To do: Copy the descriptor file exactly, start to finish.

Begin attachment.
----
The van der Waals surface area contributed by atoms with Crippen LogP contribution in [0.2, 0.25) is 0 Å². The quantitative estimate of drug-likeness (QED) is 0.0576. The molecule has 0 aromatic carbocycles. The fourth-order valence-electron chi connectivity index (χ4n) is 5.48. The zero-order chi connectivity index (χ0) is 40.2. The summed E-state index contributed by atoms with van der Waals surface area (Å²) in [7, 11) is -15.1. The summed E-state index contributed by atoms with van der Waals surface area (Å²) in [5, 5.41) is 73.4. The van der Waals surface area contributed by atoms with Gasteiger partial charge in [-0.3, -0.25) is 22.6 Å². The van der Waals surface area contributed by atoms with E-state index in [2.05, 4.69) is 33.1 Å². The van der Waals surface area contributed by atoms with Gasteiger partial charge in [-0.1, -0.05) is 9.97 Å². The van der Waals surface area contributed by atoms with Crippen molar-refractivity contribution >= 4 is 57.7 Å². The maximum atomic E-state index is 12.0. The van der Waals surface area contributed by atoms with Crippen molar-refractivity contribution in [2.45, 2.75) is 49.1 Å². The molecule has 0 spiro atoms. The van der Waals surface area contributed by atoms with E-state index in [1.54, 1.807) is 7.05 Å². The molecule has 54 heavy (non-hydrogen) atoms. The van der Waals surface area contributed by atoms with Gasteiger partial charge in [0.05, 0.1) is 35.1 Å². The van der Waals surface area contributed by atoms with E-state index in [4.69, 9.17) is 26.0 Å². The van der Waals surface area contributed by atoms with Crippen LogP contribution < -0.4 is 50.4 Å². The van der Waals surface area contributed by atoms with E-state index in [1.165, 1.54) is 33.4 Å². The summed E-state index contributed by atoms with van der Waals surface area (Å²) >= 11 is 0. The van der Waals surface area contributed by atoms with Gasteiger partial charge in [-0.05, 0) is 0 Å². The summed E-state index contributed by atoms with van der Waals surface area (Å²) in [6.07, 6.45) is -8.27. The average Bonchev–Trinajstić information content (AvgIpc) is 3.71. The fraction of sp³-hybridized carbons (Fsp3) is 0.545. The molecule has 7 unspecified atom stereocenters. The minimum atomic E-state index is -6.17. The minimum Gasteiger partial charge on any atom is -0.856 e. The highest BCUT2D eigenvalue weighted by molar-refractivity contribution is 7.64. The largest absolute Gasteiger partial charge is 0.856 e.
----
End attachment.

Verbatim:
The van der Waals surface area contributed by atoms with Crippen LogP contribution in [0.2, 0.25) is 0 Å². The quantitative estimate of drug-likeness (QED) is 0.0576. The molecule has 0 aromatic carbocycles. The fourth-order valence-electron chi connectivity index (χ4n) is 5.48. The zero-order chi connectivity index (χ0) is 40.2. The summed E-state index contributed by atoms with van der Waals surface area (Å²) in [7, 11) is -15.1. The summed E-state index contributed by atoms with van der Waals surface area (Å²) in [5, 5.41) is 73.4. The van der Waals surface area contributed by atoms with Gasteiger partial charge in [-0.3, -0.25) is 22.6 Å². The van der Waals surface area contributed by atoms with E-state index in [2.05, 4.69) is 33.1 Å². The van der Waals surface area contributed by atoms with Gasteiger partial charge in [-0.1, -0.05) is 9.97 Å². The van der Waals surface area contributed by atoms with Crippen molar-refractivity contribution >= 4 is 57.7 Å². The maximum atomic E-state index is 12.0. The van der Waals surface area contributed by atoms with Crippen molar-refractivity contribution in [2.45, 2.75) is 49.1 Å². The molecule has 0 spiro atoms. The van der Waals surface area contributed by atoms with E-state index in [1.54, 1.807) is 7.05 Å². The molecule has 54 heavy (non-hydrogen) atoms. The van der Waals surface area contributed by atoms with Gasteiger partial charge in [0.05, 0.1) is 35.1 Å². The van der Waals surface area contributed by atoms with E-state index in [4.69, 9.17) is 26.0 Å². The van der Waals surface area contributed by atoms with Crippen LogP contribution < -0.4 is 50.4 Å². The van der Waals surface area contributed by atoms with E-state index in [1.165, 1.54) is 33.4 Å². The summed E-state index contributed by atoms with van der Waals surface area (Å²) >= 11 is 0. The van der Waals surface area contributed by atoms with Gasteiger partial charge in [-0.05, 0) is 0 Å². The summed E-state index contributed by atoms with van der Waals surface area (Å²) in [6.07, 6.45) is -8.27. The average Bonchev–Trinajstić information content (AvgIpc) is 3.71. The fraction of sp³-hybridized carbons (Fsp3) is 0.545. The molecule has 7 unspecified atom stereocenters. The minimum atomic E-state index is -6.17. The minimum Gasteiger partial charge on any atom is -0.856 e. The highest BCUT2D eigenvalue weighted by molar-refractivity contribution is 7.64. The largest absolute Gasteiger partial charge is 0.856 e.